Exxon Valdez decision reveals judicial system as part of problem
The 9th Circuit Court decision that stated the Exxon Valdez jury award was excessive plainly demonstrates how our judicial system can no longer be viewed as part of the solution, but instead as part of the problem.
For the court to simply use the jury award in 1994 as the basis for its decision clearly shows its ignorance. The oil spill is not over, it is not "cleaned up," beaches still have Exxon oil on them and fishermen are still being monetarily and emotionally damaged and apparently, after more than a decade, there is no end in sight.
That the appeals process could take this long is another demonstration of how the court system is part of the problem. When thousands of people's livelihoods are destroyed, when the economies of dozens of coastal towns and villages are irreparably damaged, the court has chosen to compound this damage by letting years go by before making a determination that is not only flawed but mandates untold years of further appeals.
The court's decision has an impact on the fishing communities of Alaska that can be compared to the Sept. 11 attacks on New York City. It has committed an act of judicial terrorism. The decision has helped to further damage the lives of those affected by the spill; it has destroyed the dream that the little guy could win; it has ruined the hope that finally we could recover what we had lost and move on. The court, ironically, has clearly stated that there is no justice.
So, where do we go from here -- to the Supreme Court, which in the aftermath of last year's presidential election delayed the legal wrangling until the clock ran out, then selected (along party lines) a president who might not have really been the winner; thereby proving themselves to be part of the problem?
When the court system bows to political and economic might, where do we go? Perhaps the state of Alaska should finally show some responsibility to its citizens, take a page from the "war on terrorism" and seize Exxon's in-state assets. Why should we leave the door open to the company to commit more acts of social and environmental terrorism when it refuses to take responsibility for its past behavior?
Exxon couldn't care less about being a good corporate citizen, so let's reciprocate and cancel its state of Alaska business license.
Politicians hold public hearings to fulfill letter, not intent, of law
The public has long known that politicians and elected officials thumb their noses at the constituents who elected them. Grace Merkes has finally admitted it when she stated that decisions are made at borough assembly committee meetings and, as a result, public hearings are useless. (Assembly discusses its processes, Peninsula Clarion, Nov 9.)
I worked in municipal government for 13 years and could have told her that fact years ago. Politicians think only of what a particular piece of legislation will do for them politically and otherwise. They do not care about what the public thinks. As a result, they make up their minds early in the process and hold public hearings just to appease the public and fulfill the letter, but not the intent, of the law.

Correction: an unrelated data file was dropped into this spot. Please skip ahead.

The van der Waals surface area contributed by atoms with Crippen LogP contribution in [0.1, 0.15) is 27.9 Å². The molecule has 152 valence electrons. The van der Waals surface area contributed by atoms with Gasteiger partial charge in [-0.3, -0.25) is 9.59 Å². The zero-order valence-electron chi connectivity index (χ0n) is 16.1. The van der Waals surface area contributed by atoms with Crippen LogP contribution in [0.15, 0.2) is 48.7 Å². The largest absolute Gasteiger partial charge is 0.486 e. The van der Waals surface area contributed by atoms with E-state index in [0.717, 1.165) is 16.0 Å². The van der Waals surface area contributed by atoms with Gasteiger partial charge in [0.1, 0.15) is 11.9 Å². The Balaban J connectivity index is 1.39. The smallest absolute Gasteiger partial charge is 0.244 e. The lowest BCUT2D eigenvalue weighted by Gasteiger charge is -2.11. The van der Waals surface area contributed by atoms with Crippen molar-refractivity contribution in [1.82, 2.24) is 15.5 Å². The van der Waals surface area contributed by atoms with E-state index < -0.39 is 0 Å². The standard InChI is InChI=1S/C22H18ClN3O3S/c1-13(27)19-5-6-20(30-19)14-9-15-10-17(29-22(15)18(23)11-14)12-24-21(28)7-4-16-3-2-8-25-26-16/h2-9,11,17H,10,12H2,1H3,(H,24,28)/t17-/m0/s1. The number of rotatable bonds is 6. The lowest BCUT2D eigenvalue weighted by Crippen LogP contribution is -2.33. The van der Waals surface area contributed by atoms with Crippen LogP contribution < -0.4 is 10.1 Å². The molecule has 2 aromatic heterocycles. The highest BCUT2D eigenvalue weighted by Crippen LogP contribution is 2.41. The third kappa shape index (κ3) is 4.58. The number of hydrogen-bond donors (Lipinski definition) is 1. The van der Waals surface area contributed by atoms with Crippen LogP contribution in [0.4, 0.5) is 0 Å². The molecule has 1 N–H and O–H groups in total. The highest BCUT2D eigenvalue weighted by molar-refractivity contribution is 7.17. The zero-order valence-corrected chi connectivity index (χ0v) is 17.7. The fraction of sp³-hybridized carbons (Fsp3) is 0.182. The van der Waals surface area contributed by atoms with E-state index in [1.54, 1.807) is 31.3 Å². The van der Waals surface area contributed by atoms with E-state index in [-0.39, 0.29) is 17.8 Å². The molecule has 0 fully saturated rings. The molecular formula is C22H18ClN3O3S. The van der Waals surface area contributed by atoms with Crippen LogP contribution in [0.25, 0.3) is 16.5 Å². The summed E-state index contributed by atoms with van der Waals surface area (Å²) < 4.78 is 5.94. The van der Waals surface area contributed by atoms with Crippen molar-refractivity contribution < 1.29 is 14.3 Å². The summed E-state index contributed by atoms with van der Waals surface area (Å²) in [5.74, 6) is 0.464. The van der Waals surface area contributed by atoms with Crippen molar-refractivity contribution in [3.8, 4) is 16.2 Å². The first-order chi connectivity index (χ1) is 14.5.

It is not just the Kenai Peninsula Borough Assembly who acts in this manner. School boards, the Anchorage Assembly, state legislators, the national politicians -- they all are the same.
We are seeing this in the public hearings on the highway bypass through Cooper Landing. A year of time and effort plus many thousands of dollars will be spent on public hearings. At the public hearing Oct. 30 in Cooper Landing, it was publicly acknowledged that the Department of Transportation commissioner and Kenai Peninsula Borough administration have already selected the Juneau Creek bypass alternative. Again, public hearings for the sake of appeasing the public, but not for the benefit of the public.
Grace Merkes and her cronies can make all the changes they want, thump their chests until the cows come home and orate about how concerned they are. Changes will not take away the love of political power for its own sake and the self-serving actions that politicians take for their own benefit.
It is a sad statement on what is supposed to be a democratic process. Unfortunately, as long as politicians are involved, it will not improve.
Legislation needed to help deal with animal cruelty cases
I, like many other Kenai Peninsula residents, was appalled when I learned of the abhorrent conditions of the dogs in the ASPCA Sterling rescue. I was further dismayed when I learned that there most likely would be no charges filed in this case.
I somewhat disagree with a recent letter to the editor in which the writer likened the woman to a "collector" of animals -- this incident was greed, pure and simple. She wanted to make money on the sale of the dogs without investing anything in their care and well-being. There is little doubt that there should be punishment in this matter. However, there appears to be very little the court system can do in animal cruelty cases without future legislative input.
We need to enact legislation that would allow for citizens, Alaska State Troopers and others to take immediate action rather than let a situation go to the extremes of this case. I urge all of you to please contact your legislative representatives and ask for their consideration and action.
Alaska is still No. 1 in the nation for for spousal abuse, child abuse and animal abuse. These statistics need to be eradicated -- our quality of life in Alaska should always equal the magnificence of our beautiful state!
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